BAGHDAD (CBS/AP) -- U.S. soldiers shot and killed a young Iraqi girl after firing a warning shot at a woman who "appeared to be signaling to someone" along a stretch of road where several roadside bombs had recently been found, a military official said early Thursday.
Later Thursday, police said a parked car bomb had exploded in a commercial district of central Baghdad, killing eight people and wounding another 41.
The bombing took place off a bridge in Tahrir Square, a district of clothing shops just outside the heavily fortified Green Zone, which houses the U.S. Embassy and much of the Iraqi government, an Iraqi police official said on condition of anonymity as he wasn't authorized to release the information. No more information was immediately available.
The shooting, which took place Wednesday afternoon, occurred in the volatile Diyala province north of Baghdad. An exact location was not given in a military statement.
The girl appeared to be "around 10 years old," said Maj. Brad Leighton, a military spokesman.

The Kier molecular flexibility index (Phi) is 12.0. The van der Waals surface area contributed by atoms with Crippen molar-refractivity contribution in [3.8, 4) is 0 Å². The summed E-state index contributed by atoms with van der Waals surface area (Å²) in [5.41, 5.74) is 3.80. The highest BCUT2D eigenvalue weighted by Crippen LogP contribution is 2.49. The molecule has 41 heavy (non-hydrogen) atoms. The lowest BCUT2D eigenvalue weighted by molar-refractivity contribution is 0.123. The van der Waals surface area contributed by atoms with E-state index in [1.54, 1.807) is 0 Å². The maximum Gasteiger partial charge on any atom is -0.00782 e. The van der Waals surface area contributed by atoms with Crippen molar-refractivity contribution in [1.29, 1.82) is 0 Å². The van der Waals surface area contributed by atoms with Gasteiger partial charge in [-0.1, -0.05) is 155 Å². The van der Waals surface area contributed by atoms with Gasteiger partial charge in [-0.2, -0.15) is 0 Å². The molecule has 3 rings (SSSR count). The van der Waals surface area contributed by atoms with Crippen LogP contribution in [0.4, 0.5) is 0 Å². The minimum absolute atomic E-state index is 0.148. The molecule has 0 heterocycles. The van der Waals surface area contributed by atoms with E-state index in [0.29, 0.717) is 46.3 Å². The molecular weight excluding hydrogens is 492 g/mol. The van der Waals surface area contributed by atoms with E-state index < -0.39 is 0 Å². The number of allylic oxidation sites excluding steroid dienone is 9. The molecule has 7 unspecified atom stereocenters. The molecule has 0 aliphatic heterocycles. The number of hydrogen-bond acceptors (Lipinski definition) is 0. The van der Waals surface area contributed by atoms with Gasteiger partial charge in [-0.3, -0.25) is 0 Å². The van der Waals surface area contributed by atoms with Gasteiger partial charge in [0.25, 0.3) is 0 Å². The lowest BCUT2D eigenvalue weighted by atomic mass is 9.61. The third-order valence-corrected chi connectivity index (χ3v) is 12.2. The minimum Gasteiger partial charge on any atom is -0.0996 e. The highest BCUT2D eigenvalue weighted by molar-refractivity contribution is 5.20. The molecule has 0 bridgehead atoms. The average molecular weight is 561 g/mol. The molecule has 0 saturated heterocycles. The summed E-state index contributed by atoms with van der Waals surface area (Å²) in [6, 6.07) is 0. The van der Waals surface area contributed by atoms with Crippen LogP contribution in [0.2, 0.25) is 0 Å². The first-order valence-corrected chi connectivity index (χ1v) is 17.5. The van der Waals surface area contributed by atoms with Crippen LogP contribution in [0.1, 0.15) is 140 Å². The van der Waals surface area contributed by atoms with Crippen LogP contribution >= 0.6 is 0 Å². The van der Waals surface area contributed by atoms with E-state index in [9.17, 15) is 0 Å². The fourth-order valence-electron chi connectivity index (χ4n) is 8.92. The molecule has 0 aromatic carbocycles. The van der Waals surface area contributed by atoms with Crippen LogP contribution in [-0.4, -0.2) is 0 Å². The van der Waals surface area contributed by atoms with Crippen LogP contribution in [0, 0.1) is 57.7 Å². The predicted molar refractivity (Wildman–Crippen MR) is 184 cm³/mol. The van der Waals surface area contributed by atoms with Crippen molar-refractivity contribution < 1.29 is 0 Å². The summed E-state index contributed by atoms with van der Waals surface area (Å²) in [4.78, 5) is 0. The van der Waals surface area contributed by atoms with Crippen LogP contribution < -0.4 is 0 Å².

There has been an increase in the use of women as suicide bombers in Iraq.
The latest such attack occurred Monday when a female suicide bomber killed a U.S.-backed Sunni leader who formed a group to fight against al Qaeda insurgents in Diyala after his guards ushered her into the home without searching her.
Leighton, however, said preliminary reports indicated that soldiers didn't believe the woman posed a threat of being a suicide bomber, but rather "they were afraid she was signaling to someone that the convoy was going by."
In its statement, the military said that "coalition forces fired a warning shot into a berm near a suspicious woman who appeared to be signaling to someone while the soldiers were in the area. A young girl was found behind the berm suffering from a gunshot wound."
Roadside bombs have been the biggest killer of American troops in Iraq.
On Tuesday, an American soldier died when a roadside bomb hit his patrol near Diwaniyah, 80 miles south of Baghdad. Three soldiers died in a roadside bombing in Diyala on Monday.
"There is no indication that the soldiers thought she was a suicide bomber. They were more fearful of IEDs along that road," Leighton said of the woman, using the military term for roadside bombs.
Soldiers gave the girl medical attention and called for an evacuation. The girl died on the way to a medical facility, the statement said.
"Coalition forces take the loss of any innocent civilian life seriously and the incident will be thoroughly investigated," military spokesman Maj. Dan Meyers said in the statement.
In other developments:
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